A total of 200 patients with benign gastroenterological disease admitted to a gastroenterology ward at our university hospital were recruited for the study. Sixty one patients with liver cirrhosis (n = 33 men and n = 28 women), 69 patients with inflammatory bowel disease (n = 29 men and n = 40 women) as well as 70 patients with various acute and chronic gastroenterological diagnoses (n = 32 men, n = 38 women) were included in the study (Table 1). All patients were considered for inclusion if they had a nonneoplastic disease regardless of disease severity. Exclusion criteria were malignant comorbidity and terminal disease (life expectancy < 3 mo) in order not to bias interpretation of quality of life. Patients with neuro-muscular disease, hemiplegia or rheumatoid arthritis were excluded in order to avoid potential confounders on muscle strength. Furthermore, patients with implanted defibrillator were excluded from the bioelectrical impedance analysis. All measurements were performed within 36 h of admission. Patient recruitment was consecutive until at least 100 well nourished patients with benign gastrointestinal disease were included. Then, only malnourished patients were consecutively included in order to obtain comparable patient groups.

Table 1 Clinical diagnoses of the study population.
Liver cirrhosis61Others70
Alcoholic liver cirrhosis51Biliary disease11Functional dyspepsia/IBS4
Cryptogenic liver cirrhosis4Gastritis / reflux disease11Ulcer disease3
Biliary liver cirrhosis4Chronic pancreatitis9Colon and/or rectal polyps2
Post hepatic liver cirrhosis2Non infectious colitis7Malabsorption syndrome2
Inflammatory bowel disease69Diverticulitis8Viral hepatitis2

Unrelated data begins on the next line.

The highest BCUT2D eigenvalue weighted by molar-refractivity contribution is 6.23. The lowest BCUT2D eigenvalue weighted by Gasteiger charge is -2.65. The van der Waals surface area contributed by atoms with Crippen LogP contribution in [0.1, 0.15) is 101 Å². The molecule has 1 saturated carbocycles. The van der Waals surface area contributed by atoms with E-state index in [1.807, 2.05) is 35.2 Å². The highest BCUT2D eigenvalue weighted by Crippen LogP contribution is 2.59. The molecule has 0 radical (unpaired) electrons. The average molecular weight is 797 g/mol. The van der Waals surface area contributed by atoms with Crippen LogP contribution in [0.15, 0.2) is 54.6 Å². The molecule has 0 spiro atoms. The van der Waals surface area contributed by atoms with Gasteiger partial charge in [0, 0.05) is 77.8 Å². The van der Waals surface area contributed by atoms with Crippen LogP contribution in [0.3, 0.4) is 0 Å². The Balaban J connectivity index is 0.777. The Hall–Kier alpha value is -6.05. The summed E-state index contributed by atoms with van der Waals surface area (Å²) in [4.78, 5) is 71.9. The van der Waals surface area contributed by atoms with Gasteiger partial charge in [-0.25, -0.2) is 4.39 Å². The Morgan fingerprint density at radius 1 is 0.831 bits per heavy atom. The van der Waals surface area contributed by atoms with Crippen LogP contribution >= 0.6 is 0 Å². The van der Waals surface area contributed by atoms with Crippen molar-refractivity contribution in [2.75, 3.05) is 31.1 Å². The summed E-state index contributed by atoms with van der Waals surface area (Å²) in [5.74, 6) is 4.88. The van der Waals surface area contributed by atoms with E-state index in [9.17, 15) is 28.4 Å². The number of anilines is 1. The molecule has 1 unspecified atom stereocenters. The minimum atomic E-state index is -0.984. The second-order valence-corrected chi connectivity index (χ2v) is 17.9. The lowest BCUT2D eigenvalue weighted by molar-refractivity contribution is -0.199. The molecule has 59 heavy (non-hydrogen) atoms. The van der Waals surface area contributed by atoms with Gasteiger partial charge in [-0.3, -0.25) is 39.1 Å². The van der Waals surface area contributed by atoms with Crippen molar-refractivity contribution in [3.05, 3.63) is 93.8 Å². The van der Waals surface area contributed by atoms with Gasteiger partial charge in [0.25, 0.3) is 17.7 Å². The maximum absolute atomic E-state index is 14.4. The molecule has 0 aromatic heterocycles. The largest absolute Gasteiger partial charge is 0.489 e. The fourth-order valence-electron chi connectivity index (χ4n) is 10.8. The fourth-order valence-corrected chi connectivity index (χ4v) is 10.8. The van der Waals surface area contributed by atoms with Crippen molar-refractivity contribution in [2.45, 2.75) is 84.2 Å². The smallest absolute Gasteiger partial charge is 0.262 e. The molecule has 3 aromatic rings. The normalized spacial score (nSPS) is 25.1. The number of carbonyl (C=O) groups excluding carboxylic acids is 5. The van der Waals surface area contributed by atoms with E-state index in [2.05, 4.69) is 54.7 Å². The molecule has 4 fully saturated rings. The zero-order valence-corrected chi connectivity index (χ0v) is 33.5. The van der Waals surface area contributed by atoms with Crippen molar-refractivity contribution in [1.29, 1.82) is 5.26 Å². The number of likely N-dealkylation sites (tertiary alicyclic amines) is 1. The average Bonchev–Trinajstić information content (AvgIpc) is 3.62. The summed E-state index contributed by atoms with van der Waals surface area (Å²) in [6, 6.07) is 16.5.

Crohn’s disease46Fatty liver disease8Proctologic disease2
Ulcerative colitis23Total200

All patients signed written informed consent and this study was approved by the local ethics committee.

Quality of life

Quality of life was assessed employing the validated Medical Outcomes Study 36-item Short-Form General Health Survey described in detail elsewhere[18,19]. The questionnaire consists of 36 questions forming 8 multi item scales and is self administered [18,19]. These scales range from 0-100 percent (absolute values), but norm values differ substantially across the scales. In order to facilitate interpretation and to compare the results with norm values obtained in 1998 (1998 SF-36 US population norms), all scales were therefore not only expressed as absolute values but also norm based scored, i.e. each scale was scored to have the same average and the same standard deviation. We employed the standard (US) scoring algorithms, as has been recommended by Ware et al[19]. Results for the eight scales can then easily be compared directly since they are all standardized in relation to population norms.

Classification of malnutrition

The Subjective Global Assessment (SGA) was carried out using the protocol developed by Detsky et al[20]. It relies on the patient’s history regarding weight loss, dietary intake, gastrointestinal symptoms, functional capacity, and physical signs of malnutrition (loss of subcutaneous fat or muscle mass, edema, ascites). Patients were classified as well nourished (A), moderately or suspected of being malnourished (B) or severely malnourished (C). Since subgroups of patients classified as SGA C were too small, comparative analyses were performed between well-nourished patients classified as SGA A and malnourished patients classified as either SGA B or C.


Body weight was measured on light clothes with a portable electronic scale (seca 910, Hamburg Germany) to the nearest 0.1 kg and height was measured with a portable stadiometer (seca 220 telescopic measuring rod) to the nearest 0.1 cm. Weight and height were used to calculate BMI (weight (kg)/height (m)²). Mid upper arm circumference (of the nondominant arm) was measured to the nearest 0.1 cm with a nonelastic tape measure and triceps skinfold was measured to the nearest 0.1 mm with a Holtain caliper (Crymych, UK) on the non dominant relaxed arm midway between the tip of the acromion and the olecranon process. Arm muscle area (AMA) and arm fat area (AFA) were calculated applying the formula by Gurney[21].

Body composition